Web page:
Writer: Chris Claremont
Pencils: Chris Wozniak
Inks: Al Milgrom
Colours: Bran Vancata
Editor: Terry Kavanagh
Original publication date: May 1990
Anna, Mav, and Andrew are joined by Dr. Safiyya Hosein, whose research focuses on representations of Muslim and Arab characters in superhero comics, to talk about those very things in Excalibur #22, “Shadows Triumphant?” When we’re not working our way through deeply problematic Orientalist stereotypes and caricatures related to supervillain Amahl Farouk/Shadow King, we’re doing a whole lotta griping about an issue where continuity, characterization, and cross-time capering all left something to be desired. Remember: we critique because we love. Specifically, we love well-crafted comics that don’t feature harmful stereotypes. And unfortunately—this ain’t one.
This episode has an enhanced video version! Watch here:
On continuity snafus:
“I’ve written thousands of words on Chris Claremont’s X-Men. This story doesn’t make sense. You cannot make the continuity work.” -Andrew
More on continuity snafus:
“As far as I can tell, Chris Claremont wrote a ‘What If?’ to a story that only exists in his head. I don’t think he would have gotten away with this sloppiness in the main X-Men title.” -Mav
On the harm of Orientalist stereotypes:
“Personally, and through the audience studies I’ve done – I think it can be better to have no representation than bad representation. Kids aren’t going to look at a stereotyped portrayal and think ‘oh, I want to learn more about this culture.’ They’re just going to think ‘oh, these people are bad.’ And we’ve seen time and time again – the hate stereotypes nurture has real-world consequences.” -Safiyya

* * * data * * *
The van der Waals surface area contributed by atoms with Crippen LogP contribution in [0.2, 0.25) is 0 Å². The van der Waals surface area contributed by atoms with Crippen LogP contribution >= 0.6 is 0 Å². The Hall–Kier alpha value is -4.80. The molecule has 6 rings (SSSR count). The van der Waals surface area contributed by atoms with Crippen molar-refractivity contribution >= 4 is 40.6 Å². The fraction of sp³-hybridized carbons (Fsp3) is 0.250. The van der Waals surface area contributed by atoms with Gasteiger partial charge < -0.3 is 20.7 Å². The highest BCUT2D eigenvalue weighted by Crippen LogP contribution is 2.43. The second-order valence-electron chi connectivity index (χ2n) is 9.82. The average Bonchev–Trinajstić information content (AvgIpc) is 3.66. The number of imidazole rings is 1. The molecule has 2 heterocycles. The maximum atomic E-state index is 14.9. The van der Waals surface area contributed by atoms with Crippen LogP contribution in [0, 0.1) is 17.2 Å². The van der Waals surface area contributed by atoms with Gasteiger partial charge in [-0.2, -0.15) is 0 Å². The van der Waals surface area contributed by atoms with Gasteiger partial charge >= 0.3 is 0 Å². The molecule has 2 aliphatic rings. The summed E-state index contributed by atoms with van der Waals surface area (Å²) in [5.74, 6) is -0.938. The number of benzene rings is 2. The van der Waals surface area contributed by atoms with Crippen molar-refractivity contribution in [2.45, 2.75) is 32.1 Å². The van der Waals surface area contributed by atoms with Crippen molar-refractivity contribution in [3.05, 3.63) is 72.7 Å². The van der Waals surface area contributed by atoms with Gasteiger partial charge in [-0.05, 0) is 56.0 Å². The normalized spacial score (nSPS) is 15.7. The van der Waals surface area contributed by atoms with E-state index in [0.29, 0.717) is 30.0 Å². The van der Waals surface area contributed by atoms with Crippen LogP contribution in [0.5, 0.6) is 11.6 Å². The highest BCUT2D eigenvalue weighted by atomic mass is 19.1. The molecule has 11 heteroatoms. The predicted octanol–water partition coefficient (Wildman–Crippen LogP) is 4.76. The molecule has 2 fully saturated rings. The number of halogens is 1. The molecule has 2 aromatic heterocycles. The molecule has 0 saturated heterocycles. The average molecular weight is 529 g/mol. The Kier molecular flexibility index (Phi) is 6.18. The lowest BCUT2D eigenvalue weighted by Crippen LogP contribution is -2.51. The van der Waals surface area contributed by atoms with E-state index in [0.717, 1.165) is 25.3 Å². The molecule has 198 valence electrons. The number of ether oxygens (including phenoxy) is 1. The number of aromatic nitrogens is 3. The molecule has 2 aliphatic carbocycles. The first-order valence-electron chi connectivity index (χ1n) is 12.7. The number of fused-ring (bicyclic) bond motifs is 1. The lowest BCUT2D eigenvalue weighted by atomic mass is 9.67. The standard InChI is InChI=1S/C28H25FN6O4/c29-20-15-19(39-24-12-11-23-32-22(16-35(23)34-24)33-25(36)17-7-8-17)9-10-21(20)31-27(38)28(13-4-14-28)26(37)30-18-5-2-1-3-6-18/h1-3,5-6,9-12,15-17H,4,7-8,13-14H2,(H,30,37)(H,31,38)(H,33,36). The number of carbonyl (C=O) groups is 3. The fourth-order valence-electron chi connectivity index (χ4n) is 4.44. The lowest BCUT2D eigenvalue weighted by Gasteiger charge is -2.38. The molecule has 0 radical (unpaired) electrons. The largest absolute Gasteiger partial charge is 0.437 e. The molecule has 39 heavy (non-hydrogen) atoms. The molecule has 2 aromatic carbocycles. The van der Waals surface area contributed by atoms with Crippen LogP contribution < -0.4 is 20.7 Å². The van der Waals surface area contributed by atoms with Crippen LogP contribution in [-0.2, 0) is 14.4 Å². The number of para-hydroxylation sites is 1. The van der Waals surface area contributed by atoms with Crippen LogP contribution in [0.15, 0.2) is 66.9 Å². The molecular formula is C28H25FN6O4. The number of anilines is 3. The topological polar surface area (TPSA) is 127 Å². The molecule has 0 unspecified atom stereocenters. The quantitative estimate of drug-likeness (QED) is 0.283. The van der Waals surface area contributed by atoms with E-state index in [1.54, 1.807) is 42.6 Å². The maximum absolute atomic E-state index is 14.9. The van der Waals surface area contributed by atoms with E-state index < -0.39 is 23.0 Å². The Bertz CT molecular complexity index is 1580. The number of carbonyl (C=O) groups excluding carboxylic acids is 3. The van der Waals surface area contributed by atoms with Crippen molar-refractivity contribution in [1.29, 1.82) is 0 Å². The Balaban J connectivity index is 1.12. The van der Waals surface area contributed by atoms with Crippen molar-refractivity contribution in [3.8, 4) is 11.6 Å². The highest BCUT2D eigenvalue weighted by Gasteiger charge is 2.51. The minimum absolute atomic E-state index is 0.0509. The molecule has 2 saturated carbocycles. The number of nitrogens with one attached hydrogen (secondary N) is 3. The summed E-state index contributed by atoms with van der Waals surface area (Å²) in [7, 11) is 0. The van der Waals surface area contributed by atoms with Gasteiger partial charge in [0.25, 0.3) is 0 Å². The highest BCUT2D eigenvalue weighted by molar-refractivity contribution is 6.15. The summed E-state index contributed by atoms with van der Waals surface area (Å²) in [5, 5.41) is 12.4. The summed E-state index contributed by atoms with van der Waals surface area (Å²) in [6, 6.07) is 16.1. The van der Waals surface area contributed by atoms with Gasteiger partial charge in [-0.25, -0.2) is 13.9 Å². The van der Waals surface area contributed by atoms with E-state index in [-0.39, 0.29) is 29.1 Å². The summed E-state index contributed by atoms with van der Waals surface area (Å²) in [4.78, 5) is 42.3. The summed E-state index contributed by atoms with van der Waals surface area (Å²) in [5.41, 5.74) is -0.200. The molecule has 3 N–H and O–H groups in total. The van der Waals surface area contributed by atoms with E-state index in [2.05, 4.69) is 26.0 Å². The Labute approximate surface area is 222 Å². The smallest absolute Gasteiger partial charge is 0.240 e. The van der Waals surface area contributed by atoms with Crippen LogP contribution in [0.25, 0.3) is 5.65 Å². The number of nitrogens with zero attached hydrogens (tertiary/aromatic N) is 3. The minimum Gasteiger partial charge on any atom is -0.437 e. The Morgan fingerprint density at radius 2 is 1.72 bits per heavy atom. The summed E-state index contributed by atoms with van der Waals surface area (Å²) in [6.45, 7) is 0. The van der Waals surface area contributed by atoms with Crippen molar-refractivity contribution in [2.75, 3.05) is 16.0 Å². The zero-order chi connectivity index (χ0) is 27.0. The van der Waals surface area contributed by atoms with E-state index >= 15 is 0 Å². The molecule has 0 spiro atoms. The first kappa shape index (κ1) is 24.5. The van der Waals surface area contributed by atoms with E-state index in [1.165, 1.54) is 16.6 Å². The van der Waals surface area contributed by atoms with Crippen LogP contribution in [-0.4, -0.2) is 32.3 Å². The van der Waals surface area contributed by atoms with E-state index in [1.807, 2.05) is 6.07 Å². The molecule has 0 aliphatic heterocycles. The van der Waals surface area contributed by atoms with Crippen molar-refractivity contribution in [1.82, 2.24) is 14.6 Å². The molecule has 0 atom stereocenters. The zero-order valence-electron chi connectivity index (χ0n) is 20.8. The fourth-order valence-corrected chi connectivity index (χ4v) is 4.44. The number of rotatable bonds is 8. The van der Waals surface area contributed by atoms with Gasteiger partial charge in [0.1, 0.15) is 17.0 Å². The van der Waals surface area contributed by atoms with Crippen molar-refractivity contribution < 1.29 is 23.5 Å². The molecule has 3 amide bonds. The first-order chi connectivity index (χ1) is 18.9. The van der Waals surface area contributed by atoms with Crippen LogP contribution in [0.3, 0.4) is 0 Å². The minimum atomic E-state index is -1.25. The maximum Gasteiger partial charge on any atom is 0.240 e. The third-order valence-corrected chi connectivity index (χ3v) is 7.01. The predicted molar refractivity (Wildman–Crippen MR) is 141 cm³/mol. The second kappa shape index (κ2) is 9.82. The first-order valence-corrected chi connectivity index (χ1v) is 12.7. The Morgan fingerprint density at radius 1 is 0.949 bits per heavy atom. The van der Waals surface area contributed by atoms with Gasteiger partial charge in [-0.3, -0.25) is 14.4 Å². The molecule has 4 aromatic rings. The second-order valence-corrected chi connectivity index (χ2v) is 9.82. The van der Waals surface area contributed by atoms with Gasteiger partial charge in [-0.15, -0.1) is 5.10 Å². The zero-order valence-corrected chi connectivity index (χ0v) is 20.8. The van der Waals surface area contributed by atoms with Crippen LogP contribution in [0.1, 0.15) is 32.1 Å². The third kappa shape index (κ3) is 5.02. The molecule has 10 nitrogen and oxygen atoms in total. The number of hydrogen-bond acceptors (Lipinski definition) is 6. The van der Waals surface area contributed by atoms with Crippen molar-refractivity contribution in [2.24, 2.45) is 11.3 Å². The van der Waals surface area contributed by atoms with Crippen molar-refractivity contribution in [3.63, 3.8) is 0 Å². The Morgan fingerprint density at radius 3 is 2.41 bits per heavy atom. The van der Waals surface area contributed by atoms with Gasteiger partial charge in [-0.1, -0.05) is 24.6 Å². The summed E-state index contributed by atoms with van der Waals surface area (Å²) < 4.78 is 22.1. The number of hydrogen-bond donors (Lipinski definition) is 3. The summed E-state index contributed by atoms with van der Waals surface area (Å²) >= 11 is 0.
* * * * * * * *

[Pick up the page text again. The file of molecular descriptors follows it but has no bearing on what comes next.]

“There’s a really broad Orientalism here, where it’s a mix of many tropes related to different cultures. Conceptually if not visually, Shadow King is very similar to Fu Manchu – a shadowy hand of power with a harem of women, corrupting Western civilization through seductive infiltration.” -Anna
On missed opportunities, re: race bending:
“Race bending Brian is a very intriguing proposition given the imperialism bound up in the Captain Britain identity. I think they wanted him taking off his mask to read like the famous EC comic ‘Judgement Day.’ But between the plot and the images – the meaning was muddled.” -Anna
On Kurt and Alysande:
“I found this scene cringeworthy. The flirting felt ‘off,’ and creepy. Honestly, it was mortifying.” -Safiyya
“Usually, Kurt describes women as ‘damsels in distress’ and it gets undercut by the agency of the women he applies it to. Here, Alysande’s agency is completely absent. She barely has lines and when she looks at him, it’s with a blank-faced, doe-eyed expression – even after he kidnaps her.” -Anna
On out-of-character Meggan:
“I don’t know who this Meggan is. This is not the Meggan from Excalibur 1 through 19. Who is this person who hates Rachel all of a sudden? Meggan’s flaw is caring too much, and being too much of a pushover; this is the opposite of her.” -Mav
Want more Safiyya Hosein?
You can find her on Twitter (@safibelle30), and learn more about her work via her personal website.
You can also read her writing on The Conversation: “Marvel’s first on-screen Muslim superhero — Kamala Khan, Ms. Marvel’s alter-ego — inspires big hopes.”
And! Check out her comics on The Nib, where she’s written about “Muslim Grief and Identity After Christchurch.”
And as usual:
You can find Anna on Twitter (@peppard_anna) and on her podcast with Andrew and Michael Hancock, Three Panel Contrast (@3PanelContrast).
You can find Andrew on Twitter (@ClaremontRun).
You can find Mav on Twitter (@chrismaverick) and on his podcast, VoxPopcast (@VoxPopcast).